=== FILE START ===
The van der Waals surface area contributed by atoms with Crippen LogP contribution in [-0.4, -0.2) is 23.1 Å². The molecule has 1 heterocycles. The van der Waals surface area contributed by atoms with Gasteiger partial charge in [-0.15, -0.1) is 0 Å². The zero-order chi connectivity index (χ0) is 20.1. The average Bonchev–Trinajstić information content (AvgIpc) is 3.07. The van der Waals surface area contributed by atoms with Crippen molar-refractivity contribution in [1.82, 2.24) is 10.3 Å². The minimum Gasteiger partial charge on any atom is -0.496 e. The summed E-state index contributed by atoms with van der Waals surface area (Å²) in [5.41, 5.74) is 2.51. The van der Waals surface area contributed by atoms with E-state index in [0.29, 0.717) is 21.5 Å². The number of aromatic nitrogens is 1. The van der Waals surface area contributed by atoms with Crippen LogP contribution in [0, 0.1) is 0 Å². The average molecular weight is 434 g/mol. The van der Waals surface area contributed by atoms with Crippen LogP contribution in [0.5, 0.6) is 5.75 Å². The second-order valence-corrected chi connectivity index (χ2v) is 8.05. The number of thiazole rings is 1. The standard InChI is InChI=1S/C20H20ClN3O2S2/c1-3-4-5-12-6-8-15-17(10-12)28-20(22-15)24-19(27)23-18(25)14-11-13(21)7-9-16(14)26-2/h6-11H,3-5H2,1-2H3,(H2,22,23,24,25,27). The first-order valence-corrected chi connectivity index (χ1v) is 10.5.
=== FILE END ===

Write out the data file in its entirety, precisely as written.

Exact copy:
The van der Waals surface area contributed by atoms with Crippen LogP contribution in [-0.4, -0.2) is 23.1 Å². The molecule has 1 heterocycles. The van der Waals surface area contributed by atoms with Gasteiger partial charge in [-0.15, -0.1) is 0 Å². The zero-order chi connectivity index (χ0) is 20.1. The average Bonchev–Trinajstić information content (AvgIpc) is 3.07. The van der Waals surface area contributed by atoms with Crippen molar-refractivity contribution in [1.82, 2.24) is 10.3 Å². The minimum Gasteiger partial charge on any atom is -0.496 e. The summed E-state index contributed by atoms with van der Waals surface area (Å²) in [5.41, 5.74) is 2.51. The van der Waals surface area contributed by atoms with E-state index in [0.29, 0.717) is 21.5 Å². The number of aromatic nitrogens is 1. The van der Waals surface area contributed by atoms with Crippen LogP contribution in [0, 0.1) is 0 Å². The average molecular weight is 434 g/mol. The van der Waals surface area contributed by atoms with Crippen LogP contribution in [0.5, 0.6) is 5.75 Å². The second-order valence-corrected chi connectivity index (χ2v) is 8.05. The number of thiazole rings is 1. The standard InChI is InChI=1S/C20H20ClN3O2S2/c1-3-4-5-12-6-8-15-17(10-12)28-20(22-15)24-19(27)23-18(25)14-11-13(21)7-9-16(14)26-2/h6-11H,3-5H2,1-2H3,(H2,22,23,24,25,27). The first-order valence-corrected chi connectivity index (χ1v) is 10.5.